Andy Warhol

Andy Warhol was born Andrew Warhola in Pittsburgh, Pennsylvania, in 1928. In 1945 he entered the Carnegie Institute of Technology (now Carnegie Mellon University) where he majored in pictorial design. Upon graduation, Warhol moved to New York where he found steady work as a commercial artist. He worked as an illustrator for several magazines including Vogue, Harper's Bazaar and The New Yorker and did advertising and window displays for retail stores such as Bonwit Teller and I. Miller. Prophetically, his first assignment was for Glamour magazine for an article titled "Success is a Job in New York."

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'Marilyn' Original Paintings and Screenprints

14 OCTOBER 2008 - 14 NOVEMBER 2008

Coskun
91-93 Walton Street
London SW3 2HP
T: +44 (0)20 7581 9056

Coskun confirms its position as Europe’s leading Warhol specialist with the exhibition ‘Marilyn’ in both its London and Verbier galleries.      The show will run between 14 October and 14 November 2008 in London and will then move to Verbier where it will be shown from 14 December 2008 until the 7 January 2009.   The show will present Warhol’s most iconic portrait: that of Marilyn Monroe, exhibited in both prints and paintings. 

A strange and very modern-or even Post-Modern-reincarnation occurred when Marilyn Monroe died on 5 August 1962. Across on the other side of the continent, an artist had been experimenting with silkscreens of American stars. The death of Marilyn provided Andy Warhol with the perfect pretext to capture, in a range of monochrome and multi-coloured works, her celebrated visage smiling out with a pout rendered slightly rictus by association.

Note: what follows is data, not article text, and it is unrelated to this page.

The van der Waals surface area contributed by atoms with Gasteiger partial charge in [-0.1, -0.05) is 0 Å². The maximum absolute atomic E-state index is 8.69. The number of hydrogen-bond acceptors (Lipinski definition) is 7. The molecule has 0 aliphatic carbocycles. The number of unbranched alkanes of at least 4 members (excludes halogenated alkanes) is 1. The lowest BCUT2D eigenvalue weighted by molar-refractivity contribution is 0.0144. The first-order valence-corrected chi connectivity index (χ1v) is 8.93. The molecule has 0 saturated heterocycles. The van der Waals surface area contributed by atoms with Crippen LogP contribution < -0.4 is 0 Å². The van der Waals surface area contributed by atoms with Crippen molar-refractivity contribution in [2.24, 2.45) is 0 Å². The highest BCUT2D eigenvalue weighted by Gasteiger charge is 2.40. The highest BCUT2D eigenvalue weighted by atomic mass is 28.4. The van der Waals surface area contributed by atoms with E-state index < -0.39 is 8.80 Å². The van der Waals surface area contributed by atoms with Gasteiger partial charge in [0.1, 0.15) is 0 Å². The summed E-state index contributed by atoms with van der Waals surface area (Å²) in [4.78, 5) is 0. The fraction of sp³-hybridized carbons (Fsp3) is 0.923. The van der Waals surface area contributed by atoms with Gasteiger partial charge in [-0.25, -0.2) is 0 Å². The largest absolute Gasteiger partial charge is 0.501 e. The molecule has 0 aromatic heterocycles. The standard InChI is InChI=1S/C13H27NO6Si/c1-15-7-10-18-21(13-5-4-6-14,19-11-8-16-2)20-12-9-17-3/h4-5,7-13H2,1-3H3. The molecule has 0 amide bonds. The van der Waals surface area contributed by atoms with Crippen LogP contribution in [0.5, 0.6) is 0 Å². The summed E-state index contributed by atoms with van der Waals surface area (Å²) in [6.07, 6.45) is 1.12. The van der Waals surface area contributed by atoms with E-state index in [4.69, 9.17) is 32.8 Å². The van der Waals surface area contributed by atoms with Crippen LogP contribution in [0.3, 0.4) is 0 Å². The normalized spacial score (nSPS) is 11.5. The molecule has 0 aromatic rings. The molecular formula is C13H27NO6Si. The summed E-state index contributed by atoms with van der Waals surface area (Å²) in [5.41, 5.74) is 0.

Marilyn had died during Warhol’s famous, though not at the time wholly successful, exhibition of Cambell’s Soup Cans at the Ferus Gallery in Los Angeles. This was the very drawn of Warhol’s success as a Pop artist, and he was gaining exposure day by day, capturing a range of subjects from disasters to commercial products to actors in his silkscreens with the same deadpan distance. But when his Marilyns were shown for the first time at Eleanor Ward’s Stable Gallery, they struck an immediate chord with many people. One was even purchased from the exhibition for the Museum of Modern Art. Warhol himself discussed the evolution of his work and the chance event that led to his stumbling upon what would become one of his most famous, iconic themes “In August ’62 I started doing silk-screens. The rubber-stamp method I’d been using to repeat images suddenly seemed too homemade; I wanted something stronger that gave more of an assembly-line effect. With silk-screening, you pick a photograph, blow it up, transfer it in glue onto silk, and then roll ink across it so the ink goes through the silk, but not the glue. That way you get the same image, slightly different each time. It was all so simple – quick and chancy. I was thrilled with it. MY first experiments with screens were heads of Troy Donahue and Warren Beatty, and then when Marilyn Monroe happened to die that month, I got the idea to make screens of her beautiful face-the first Marilyns” (Warhol, quoted in G. Celant, Super Warhol, exh. Cat., Milan, 2003, p. 62)

Warhol took a publicity shot from the film Niagara, from 1953-nine years before Marilyn’s death-and cropped it, focussing on the face itself, removing all extraneous details, allowing only the merest hint of one shoulder to peep in by the neck, and resulting in an intense, highly concentrated composition.